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Topic: The Feds Are Dropping Child Porn Cases Instead of Revealing Info on Their Survei (Read 141 times) previous topic - next topic

The Feds Are Dropping Child Porn Cases Instead of Revealing Info on Their Survei

The Feds Are Dropping Child Porn Cases Instead of Revealing Info on Their Surveillance Systems

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The Department of Justice has been dismissing child pornography cases in order to not reveal information about the software programs used as the basis for the charges.

An array of cases suggest serious problems with the tech tools used by federal authorities. But the private entities who developed these tools won't submit them for independent inspection or hand over hardly any information about how they work, their error rates, or other critical information. As a result, potentially innocent people are being smeared as pedophiles and prosecuted as child porn collectors, while potentially guilty people are going free so these companies can protect "trade secrets."

The situation suggests some of the many problems that can arise around public-private partnerships in catching criminals and the secretive digital surveillance software that it entails (software that's being employed for far more than catching child predators).

With the child pornography cases, "the defendants are hardly the most sympathetic," notes Tim Cushing at Techdirt. Yet that's all the more reason why the government's antics here are disturbing. Either the feds initially brought bad cases against people whom they just didn't think would fight back, or they're willing to let bad behavior go rather than face some public scrutiny.

An extensive investigation by ProPublica "found more than a dozen cases since 2011 that were dismissed either because of challenges to the software's findings, or the refusal by the government or the maker to share the computer programs with defense attorneys, or both," writes Jack Gillum. Many more cases raised issues with the software as a defense.

"Defense attorneys have long complained that the government's secrecy claims may hamstring suspects seeking to prove that the software wrongly identified them," notes Gillum. "But the growing success of their counterattack is also raising concerns that, by questioning the software used by investigators, some who trade in child pornography can avoid punishment."

Courts have sought to overcome concerns that scrutiny would diminish the effectiveness of the software for law enforcement or infringe on intellectual property rights by ordering only secret and monitored third-party review processes. But federal prosecutors have rejected even these compromises, drawing worry that it's not legitimate concerns driving their secrecy but a lack of confidence in the software's efficacy or some other more nefarious reason.

Human Rights Watch (HRW) has raised questions about how much data (not just on defendants but on all Americans) these programs have been accessing and storing.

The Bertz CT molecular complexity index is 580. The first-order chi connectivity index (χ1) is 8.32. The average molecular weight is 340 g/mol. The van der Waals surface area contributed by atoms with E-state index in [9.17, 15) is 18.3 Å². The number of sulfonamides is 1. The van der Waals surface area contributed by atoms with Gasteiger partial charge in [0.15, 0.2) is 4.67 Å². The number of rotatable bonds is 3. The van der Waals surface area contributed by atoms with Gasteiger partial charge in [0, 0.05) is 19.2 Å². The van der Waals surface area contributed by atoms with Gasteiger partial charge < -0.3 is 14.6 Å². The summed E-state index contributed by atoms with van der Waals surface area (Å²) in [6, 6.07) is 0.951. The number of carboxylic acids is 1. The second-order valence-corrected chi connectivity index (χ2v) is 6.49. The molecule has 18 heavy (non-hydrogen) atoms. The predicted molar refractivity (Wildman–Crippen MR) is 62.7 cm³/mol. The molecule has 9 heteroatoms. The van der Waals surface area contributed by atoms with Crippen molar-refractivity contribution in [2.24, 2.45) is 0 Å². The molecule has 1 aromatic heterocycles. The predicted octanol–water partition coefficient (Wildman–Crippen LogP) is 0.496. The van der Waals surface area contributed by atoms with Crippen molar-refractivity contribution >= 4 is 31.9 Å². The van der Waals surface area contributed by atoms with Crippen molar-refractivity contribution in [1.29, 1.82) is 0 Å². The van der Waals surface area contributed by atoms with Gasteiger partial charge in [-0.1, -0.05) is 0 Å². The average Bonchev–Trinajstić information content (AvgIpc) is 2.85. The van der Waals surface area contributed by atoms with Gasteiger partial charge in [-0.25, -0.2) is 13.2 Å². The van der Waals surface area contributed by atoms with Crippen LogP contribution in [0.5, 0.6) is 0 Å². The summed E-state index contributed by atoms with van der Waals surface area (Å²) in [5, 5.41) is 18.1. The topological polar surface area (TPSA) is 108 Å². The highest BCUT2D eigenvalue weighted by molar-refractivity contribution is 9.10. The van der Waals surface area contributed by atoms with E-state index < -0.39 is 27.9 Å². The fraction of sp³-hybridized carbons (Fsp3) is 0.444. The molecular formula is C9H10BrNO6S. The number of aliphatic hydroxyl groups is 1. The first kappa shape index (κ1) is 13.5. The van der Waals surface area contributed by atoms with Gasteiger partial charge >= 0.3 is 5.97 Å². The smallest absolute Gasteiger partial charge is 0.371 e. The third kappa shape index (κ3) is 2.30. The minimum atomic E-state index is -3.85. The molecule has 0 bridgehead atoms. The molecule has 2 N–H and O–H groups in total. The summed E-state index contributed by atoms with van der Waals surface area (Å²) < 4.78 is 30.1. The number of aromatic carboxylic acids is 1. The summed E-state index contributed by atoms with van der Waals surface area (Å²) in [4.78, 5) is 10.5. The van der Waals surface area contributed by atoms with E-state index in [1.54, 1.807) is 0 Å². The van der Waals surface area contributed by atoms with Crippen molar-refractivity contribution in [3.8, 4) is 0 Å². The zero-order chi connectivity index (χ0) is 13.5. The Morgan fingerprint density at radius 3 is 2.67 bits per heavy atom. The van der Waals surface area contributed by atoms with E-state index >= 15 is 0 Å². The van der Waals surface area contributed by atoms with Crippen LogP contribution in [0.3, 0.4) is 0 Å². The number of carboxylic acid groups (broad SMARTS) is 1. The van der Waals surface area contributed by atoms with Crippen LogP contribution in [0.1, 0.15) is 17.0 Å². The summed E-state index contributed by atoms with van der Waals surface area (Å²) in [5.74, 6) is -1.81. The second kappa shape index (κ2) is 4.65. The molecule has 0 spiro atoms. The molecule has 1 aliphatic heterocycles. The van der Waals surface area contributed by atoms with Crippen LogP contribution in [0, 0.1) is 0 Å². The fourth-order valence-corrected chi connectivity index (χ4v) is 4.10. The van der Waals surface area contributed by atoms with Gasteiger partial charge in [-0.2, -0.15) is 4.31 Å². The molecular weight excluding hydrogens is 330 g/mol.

In February, HRW sent a letter to Justice Department officials expressing concerns about one such program, called the Child Protection System (CPS). TLO, the company behind the CPS system, has intervened in court cases to prevent disclosure of more information about the program or independent testing of it.

"Since the system is designed to flag people as suspected of having committed crimes, both its error rates and its potential to exceed constitutional bounds have implications for rights," HRW states. Yet "it is unclear what information the Justice Department has about CPS' potential for error (and on what basis)."

Prosecutors say they can't share any details about it "because it is proprietary and not in the government's possession," notes HRW, which since 2016 has been researching cases involving the CPS system. "We fear that the government may be shielding its methods from scrutiny by relying on its arrangements with the non-profit," states HRW. (Read more here.)

Another tool used in these cases, Torrential Downpour, was developed by the University of Massachusetts. The school has been fighting against the release of more information about Torrential Downpour, too. But defendants' lawyers say it's necessary after the program alerted authorities about alleged child porn on computers that couldn't actually be found anywhere on the physical devices.

"An examination of the software being used to build cases should be allowed, but the entities behind the software won't allow it and the government is cutting defendants loose rather than giving them a chance to properly defend themselves against these very serious charges," writes Cushing. "I supposed it ultimately works out for defendants, but it only encourages the government to tip the scales in its favor again when the next prosecution rolls around with the hopes the next defender of the accused isn't quite as zealous"

Plus, if these defendants really are innocent, than the government has publicly and falsely smeared them as sickos and then balked at allowing them a true opportunity to clear their names.

"These defendants are not very popular, but a dangerous precedent is a dangerous precedent that affects everyone," HRW's Sarah St.Vincent told ProPublica. "And if the government drops cases or some charges to avoid scrutiny of the software, that could prevent victims from getting justice consistently. The government is effectively asserting sweeping surveillance powers but is then hiding from the courts what the software did and how it worked."